7. ‘Vicar obeys Christian teaching on sexual behaviour’. Shock! Horror! That is about as dramatic a headline as ‘Vicar remains faithful to his wife’. Why the big deal? He is only following the example of countless Christians through the ages.

    Plenty of people remain single for various reasons and have absolutely no need to explain themselves. In a less hypersexualised culture one would have expected one’s vicar to set an example to his flock by living chastely if unmarried. He did make certain vows at his ordination, after all.

    Having said that, I applaud him for ‘coming out’ in this way, and hope it will give encouragement to others in similar circumstances.

    • Jill, if there have been SSA attracted countless Christians throughout the ages, then does that not make rhetoric that demonises gay people (‘active’, ‘passive’ ‘versatile’ or ‘celibate’) highly problematic? Single people have a place in the Roman Catholic Church of course, but the Family Values climate of evangelical culture is hardly conducive to a correct valuation of the merits of singleness. One recalls Norman Tebbit claiming that the Tory part should be led by a “normal family man” rather than Michael Portillo (who had some youthful homoshenanigans).

      There are I think all sorts of areas where “Normal, middle/upper class conservative values” and “actual Christianity” may be in conflict. Take hypersexualisation – one reason why the single are regarded as ‘weirdos’ is the view that it’s impossible to live without sex (be that in marriage or elsewhere)! You might not be too happy about this, but surely a gay person can legitimately look at the Church as a place where, all else being said, one should not be required to have a Wife and 2.4 kids in order to be considered ‘normal’?

    • Encouragement to do what exactly? To adopt the same misguided and gratuitously self-oppressive attitude to their own sexuality? I sincerely hope not.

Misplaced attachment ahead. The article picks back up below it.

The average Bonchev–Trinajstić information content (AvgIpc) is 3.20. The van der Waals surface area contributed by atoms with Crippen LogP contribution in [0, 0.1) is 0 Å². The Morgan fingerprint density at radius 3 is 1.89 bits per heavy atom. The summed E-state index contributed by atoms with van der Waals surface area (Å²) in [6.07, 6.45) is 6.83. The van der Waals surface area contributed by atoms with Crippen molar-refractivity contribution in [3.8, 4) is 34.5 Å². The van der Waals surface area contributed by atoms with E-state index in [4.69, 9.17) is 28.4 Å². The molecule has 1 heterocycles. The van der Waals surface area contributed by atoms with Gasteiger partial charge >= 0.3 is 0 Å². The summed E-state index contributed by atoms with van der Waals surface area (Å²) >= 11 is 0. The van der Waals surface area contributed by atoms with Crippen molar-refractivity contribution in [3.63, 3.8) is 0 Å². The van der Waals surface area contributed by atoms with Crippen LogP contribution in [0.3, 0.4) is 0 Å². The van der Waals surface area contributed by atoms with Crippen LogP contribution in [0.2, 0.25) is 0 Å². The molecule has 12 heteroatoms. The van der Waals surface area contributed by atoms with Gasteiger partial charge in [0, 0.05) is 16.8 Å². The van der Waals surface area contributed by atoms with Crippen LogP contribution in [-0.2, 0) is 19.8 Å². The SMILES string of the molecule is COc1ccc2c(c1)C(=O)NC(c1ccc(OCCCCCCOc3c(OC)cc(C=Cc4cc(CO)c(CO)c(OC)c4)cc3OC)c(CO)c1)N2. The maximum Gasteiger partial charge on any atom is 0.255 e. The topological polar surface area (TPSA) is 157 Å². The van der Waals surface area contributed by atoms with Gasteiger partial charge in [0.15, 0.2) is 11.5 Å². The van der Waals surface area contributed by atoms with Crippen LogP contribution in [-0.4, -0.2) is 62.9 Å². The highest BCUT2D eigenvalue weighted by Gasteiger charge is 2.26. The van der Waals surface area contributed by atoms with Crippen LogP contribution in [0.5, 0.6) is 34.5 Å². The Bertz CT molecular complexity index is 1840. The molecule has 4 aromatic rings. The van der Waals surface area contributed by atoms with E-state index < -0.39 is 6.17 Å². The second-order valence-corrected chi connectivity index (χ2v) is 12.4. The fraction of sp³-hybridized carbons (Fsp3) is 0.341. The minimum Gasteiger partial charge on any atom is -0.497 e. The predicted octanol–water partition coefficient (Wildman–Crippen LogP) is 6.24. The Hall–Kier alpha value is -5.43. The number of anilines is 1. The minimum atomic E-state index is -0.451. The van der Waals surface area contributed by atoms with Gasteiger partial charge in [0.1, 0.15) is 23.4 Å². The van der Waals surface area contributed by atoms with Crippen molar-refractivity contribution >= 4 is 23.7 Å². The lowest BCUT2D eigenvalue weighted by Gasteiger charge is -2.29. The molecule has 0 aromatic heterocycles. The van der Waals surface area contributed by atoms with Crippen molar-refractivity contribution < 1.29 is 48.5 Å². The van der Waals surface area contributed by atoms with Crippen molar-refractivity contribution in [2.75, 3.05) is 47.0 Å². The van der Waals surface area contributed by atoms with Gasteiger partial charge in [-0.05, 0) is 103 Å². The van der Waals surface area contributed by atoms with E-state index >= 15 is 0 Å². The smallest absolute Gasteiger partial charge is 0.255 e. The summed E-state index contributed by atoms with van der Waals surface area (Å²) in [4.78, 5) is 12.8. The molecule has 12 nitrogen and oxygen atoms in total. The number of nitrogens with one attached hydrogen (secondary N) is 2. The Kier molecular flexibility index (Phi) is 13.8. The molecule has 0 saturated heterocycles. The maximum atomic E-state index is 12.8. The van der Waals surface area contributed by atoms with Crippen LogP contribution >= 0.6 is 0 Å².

• Actually I want to challenge you on this GM. What is misguided about seeking to live a holy single life? What is gratuitously self-oppressive about recognising that one’s sexuality (in the very broadest sense of the word) is broken (as is everybody’s in this fallen world) and therefore striving to align oneself with what you see God calling you to?

        • slightly tangential but: in damning our (to use Jill’s useful phrase) “hypersexualised” age, I think Christians miss the point that many men frankly WOULD like to be unshackled from the lunatic of sexual desire. Someone who never masturbates however is not necessarily LESS sex-obsessed than someone in a relationship (the latter being the equivalent of a “I eat when I’m hungry” person-at-ease; the former the equivalent of the pained, striving dieter). If you believe that conquering sexual desires (i.e. in reaching the point where one ceases to have them) is an impossibility, then oppression is at potentially valid term to use for a psychological doomed enterprise.

          • Strangely, as a young man in the full flush of religious belief I did not find celibacy that difficult. In the monastery the most difficult thing was obedience – for instance wishing – and wasting a lot of time wishing – the monks would sing the whole of Vigils weekdays instead of chanting it all on a monotone. It would have been a return to Cluniac observance I realise….I thing only the Carthusians still sing *everything*…but then you’d have to forgo the organ. Did anyone see Into Great Silence, three hours of cinema?

              • The Carthusians also slow up to half speed for the first half of the Gloria doxology at the end of each psalm. I noticed last summer that they introduced this practice at the Benedictine Abbey of St Madeleine du Barroux near Avignon.